There’s a moment near the end of the TEDx talk Andrea Simpson-Fowler gave in Whitehorse last year that explains in a nutshell what her life’s work is all about.

“Kids can become extraordinary people with unique skills, while learning how to build, how to share, how to create, how to engage, how to manage and contribute.”

It’s an awareness the owner of Leaping Feats Creative Danceworks says she acquired largely by accident, but wishes she’d known much earlier in life.

When Simpson-Fowler moved to the Yukon in 1981, there were few opportunities for the 11-year-old to pursue her passion for dancing — a far cry from the strong, supportive community she had enjoyed in Indiana.

By the age of 14, she was a sad, angry kid who felt she didn’t fit in, and came to school high on marijuana every day.

“Drugs were pretty prevalent,” she says. “There’s no clique or group of kids that doesn’t get exposed to smoking weed or drinking in the Yukon.”

With her parents’ support, she went to Toronto at 15 to study dance, but failed at it, in part because of a false sense of confidence she calls the “Yukon complex”.

“There’s a lot of kids who leave the Yukon and fail because they’re not prepared. Especially in things like dance, or music, or athletics,” she elaborates.

“They have these dreams, you know, and they get injured, or they can’t compare, so they feel worse, and they just stop.”

Two years later she went out again, this time to Kelowna, B.C. She failed again, and came home in the grip of alcohol and drug addiction.

When she was 19, her mother insisted that she leave home and get professional help.

“She started going to Al-Anon (a support group for families of alcoholics) a year before she had the guts to kick me out of the house,” Simpson-Fowler recounts. “She really used the tools she was learning at Al-Anon to keep me focused.

“Her tactic was to say no to sending money and say no to coming home, but continue to send the support I needed to be strong on my own.”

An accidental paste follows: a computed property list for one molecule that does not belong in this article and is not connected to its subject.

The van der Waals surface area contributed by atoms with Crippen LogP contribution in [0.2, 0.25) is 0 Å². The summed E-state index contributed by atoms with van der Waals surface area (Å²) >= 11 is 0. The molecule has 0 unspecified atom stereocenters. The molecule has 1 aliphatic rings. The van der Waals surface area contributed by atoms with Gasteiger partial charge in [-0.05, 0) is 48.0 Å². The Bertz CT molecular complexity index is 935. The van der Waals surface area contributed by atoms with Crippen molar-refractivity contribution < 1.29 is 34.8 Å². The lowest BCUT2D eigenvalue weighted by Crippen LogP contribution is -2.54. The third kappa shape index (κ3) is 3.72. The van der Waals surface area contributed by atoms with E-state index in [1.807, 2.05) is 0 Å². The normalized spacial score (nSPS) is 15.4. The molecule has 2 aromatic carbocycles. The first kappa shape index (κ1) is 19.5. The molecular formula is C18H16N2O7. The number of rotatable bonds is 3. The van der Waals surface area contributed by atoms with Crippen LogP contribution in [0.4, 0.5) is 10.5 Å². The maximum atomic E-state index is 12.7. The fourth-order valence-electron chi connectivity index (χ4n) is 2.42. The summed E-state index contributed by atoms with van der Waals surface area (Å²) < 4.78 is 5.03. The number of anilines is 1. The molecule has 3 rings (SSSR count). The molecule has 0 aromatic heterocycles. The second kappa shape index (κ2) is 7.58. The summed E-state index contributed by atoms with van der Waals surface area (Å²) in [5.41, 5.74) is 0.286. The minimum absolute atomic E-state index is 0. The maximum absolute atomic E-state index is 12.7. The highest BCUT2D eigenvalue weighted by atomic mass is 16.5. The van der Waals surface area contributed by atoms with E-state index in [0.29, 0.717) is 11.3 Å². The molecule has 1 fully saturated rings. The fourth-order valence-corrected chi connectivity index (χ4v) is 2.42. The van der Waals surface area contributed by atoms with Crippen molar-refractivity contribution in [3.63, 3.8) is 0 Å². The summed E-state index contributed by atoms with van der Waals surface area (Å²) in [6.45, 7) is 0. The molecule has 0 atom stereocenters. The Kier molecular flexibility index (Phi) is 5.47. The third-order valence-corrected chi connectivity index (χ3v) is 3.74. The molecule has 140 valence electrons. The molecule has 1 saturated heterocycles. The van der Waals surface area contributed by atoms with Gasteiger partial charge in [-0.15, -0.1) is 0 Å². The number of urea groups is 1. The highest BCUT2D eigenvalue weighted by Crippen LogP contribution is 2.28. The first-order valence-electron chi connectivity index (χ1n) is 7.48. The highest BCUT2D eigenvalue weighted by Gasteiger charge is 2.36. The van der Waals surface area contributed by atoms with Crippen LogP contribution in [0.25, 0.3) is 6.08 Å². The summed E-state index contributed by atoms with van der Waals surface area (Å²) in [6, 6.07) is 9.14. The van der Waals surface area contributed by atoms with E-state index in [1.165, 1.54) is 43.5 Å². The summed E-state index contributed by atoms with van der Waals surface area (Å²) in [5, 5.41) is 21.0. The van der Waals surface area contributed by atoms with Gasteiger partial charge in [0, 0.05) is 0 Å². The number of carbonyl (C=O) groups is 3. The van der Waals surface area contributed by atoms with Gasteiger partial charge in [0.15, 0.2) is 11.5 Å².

That support included passing on inspirational pictures, such as one showing the family’s Christmas cactus, which had died, then started blooming again.

“It was her way of saying, ‘You’re going to be fine.’”

In 1990, home from rehab, Simpson-Fowler began teaching at Northern Lights School of Dance, and discovered she loved it.

“We didn’t have enough teachers, so every time a dancer moved to town, I’d try to talk them into teaching.”

One of those she recruited was Mary Ann Annable-Roots, who had studied dance at the post-secondary level in Calgary.

“She had all these books about dance, and she was talking about how you could go to university and learn about dance. I didn’t even know you could do that.”

After getting a fine arts degree in dance from Simon Fraser University, Simpson-Fowler considered it “kind of a no-brainer” to open her own studio.

“When I was working at Northern Lights, I really built the numbers in that school just from doing, like, cool choreography,” she says. “So I knew I had the confidence of building the student body in a school at that time.”

From the outset, Leaping Feats has had a strong focus on developing both skills and attitudes that equip its students for success in life.

“When kids are struggling with identity, who they are, how they fit, something that can help them figure that out is having a passion. And I think that passion can develop through skill development.”

The school’s artistic aim, Simpson-Fowler says, is to develop dancers who are well-rounded, regardless of the genre they want to pursue.

“If they do the intensive programming, they’ll be good in ballet, they’ll be good in jazz, they’ll be good in contemporary, they’ll be good in the hip-hop street style,” she says.

“It’s just extra insurance. It’s our way of giving Yukoners a little boost of extra stuff, to help carry them through that transition of going to a bigger community.”

But Simpson-Fowler’s goals go beyond the rehearsal hall and the performing space.

One of the key lessons she has learned from 27 years of teaching is how well young people respond when they are challenged to take responsibility, to work collaboratively, to share their skills and respect the strengths of others.

The result, she said in her TEDx talk, is “confident, talented kids, supported by their community and supporting their community.”

That same philosophy led her to found the Heart of Riverdale Community Centre, which opened this spring.

Like Leaping Feats, she hopes it will be a place for people to pursue their interests, and then give back to others.

As she explained to her TEDx audience, the idea she wanted to share was all about community.

“It’s about the community that I needed when I was growing up,” she says. “It’s about the community that I have now and how that community gives me the confidence to share with you the recipe for dancing through life.”

You can see Simpson-Fowler’s TEDx talk, Dancing Through Life, on YouTube.